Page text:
(Reuters) - Missouri is set to execute on Tuesday a man who along with a friend abducted, raped and stabbed to death a 15-year-old girl in 1989.
Roderick Nunley, 50, is scheduled to be put to death by lethal injection at 6 p.m. (7 p.m. EDT) in the state’s death chamber in Bonne Terre, Missouri.
Nunley pleaded guilty to the murder of Ann Harrison, a Kansas City high school girl who was waiting for her school bus on a March morning when he and accomplice Michael Taylor drove by and decided to kidnap and rape her. After assaulting her, the two men stabbed Harrison multiple times and left her body in the trunk of a car they had stolen.
Taylor also pleaded guilty, and was executed in April 2014.
As Nunley’s execution date has neared, his lawyers and the Missouri Attorney General’s office have inundated courts with claims and counterclaims over whether the execution should proceed.
In an appeal to the U.S. Supreme Court, lawyers for Nunley argued among other things that the death penalty constitutes “cruel and unusual punishment.”
Less than an hour before the scheduled execution, the Supreme Court said it was denying a stay of execution.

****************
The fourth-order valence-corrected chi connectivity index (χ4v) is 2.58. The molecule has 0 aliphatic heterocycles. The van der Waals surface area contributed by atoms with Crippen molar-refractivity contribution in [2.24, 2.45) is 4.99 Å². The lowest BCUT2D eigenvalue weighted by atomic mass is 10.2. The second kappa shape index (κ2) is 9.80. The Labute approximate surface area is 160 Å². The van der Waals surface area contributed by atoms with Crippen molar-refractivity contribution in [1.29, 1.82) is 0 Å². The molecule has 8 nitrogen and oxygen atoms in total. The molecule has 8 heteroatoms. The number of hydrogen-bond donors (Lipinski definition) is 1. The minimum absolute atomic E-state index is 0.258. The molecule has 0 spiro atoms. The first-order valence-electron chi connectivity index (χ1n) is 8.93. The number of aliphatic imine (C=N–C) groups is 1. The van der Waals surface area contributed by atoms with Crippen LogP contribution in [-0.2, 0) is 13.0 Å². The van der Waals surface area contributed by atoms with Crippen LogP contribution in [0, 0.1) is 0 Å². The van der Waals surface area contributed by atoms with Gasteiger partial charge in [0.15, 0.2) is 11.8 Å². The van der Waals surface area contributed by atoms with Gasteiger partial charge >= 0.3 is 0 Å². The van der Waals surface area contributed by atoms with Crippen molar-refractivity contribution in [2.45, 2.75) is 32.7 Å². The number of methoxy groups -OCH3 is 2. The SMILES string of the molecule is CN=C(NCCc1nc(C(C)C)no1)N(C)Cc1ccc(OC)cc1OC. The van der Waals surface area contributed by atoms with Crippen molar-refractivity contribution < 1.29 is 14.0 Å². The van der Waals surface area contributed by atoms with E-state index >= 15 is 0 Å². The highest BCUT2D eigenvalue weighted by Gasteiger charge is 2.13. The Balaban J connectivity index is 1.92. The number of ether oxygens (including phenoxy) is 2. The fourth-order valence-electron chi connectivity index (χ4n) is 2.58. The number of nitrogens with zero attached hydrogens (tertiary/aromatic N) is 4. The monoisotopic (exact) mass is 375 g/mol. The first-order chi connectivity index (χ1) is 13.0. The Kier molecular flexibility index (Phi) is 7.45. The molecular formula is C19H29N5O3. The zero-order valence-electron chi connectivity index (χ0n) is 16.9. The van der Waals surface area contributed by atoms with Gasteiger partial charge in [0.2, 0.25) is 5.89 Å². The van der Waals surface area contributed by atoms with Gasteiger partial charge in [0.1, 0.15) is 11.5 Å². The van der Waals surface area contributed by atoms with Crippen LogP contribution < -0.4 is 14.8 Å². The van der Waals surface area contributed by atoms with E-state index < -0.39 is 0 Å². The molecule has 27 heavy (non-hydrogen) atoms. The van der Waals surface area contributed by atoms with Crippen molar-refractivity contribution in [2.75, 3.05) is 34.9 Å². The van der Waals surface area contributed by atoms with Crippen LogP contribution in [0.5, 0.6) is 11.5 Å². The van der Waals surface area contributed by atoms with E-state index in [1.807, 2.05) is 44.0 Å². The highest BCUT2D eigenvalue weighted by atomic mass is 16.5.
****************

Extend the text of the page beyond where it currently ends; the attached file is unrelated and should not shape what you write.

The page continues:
Janel Harrison, the victim’s mother, said she and her husband, Bob Harrison, were looking forward to gaining some closure.
“For the past 26 years there have been times when Bob and I have felt compassion for Nunley, Taylor and their families only to remember how frightened Ann must have been,” Janel Harrison said.
“The total fear she felt when she was bound and unable to defend herself while listening to them discuss how they were going to kill her. The pain she felt when they stabbed her, not once, but at least 10 times. That is the true definition of unusual pain and suffering. The only closure that our family will have is knowing that justice for Ann has been attained and that we are finally through with the judicial system.”
Nunley was previously set to be executed in October 2010 but the execution was delayed to address an appeal raised by him challenging the imposition of a death sentence by a judge and not a jury.
Reporting by Carey Gillam in Kansas City, Missouri; Editing by Mohammad Zargham and Sandra Maler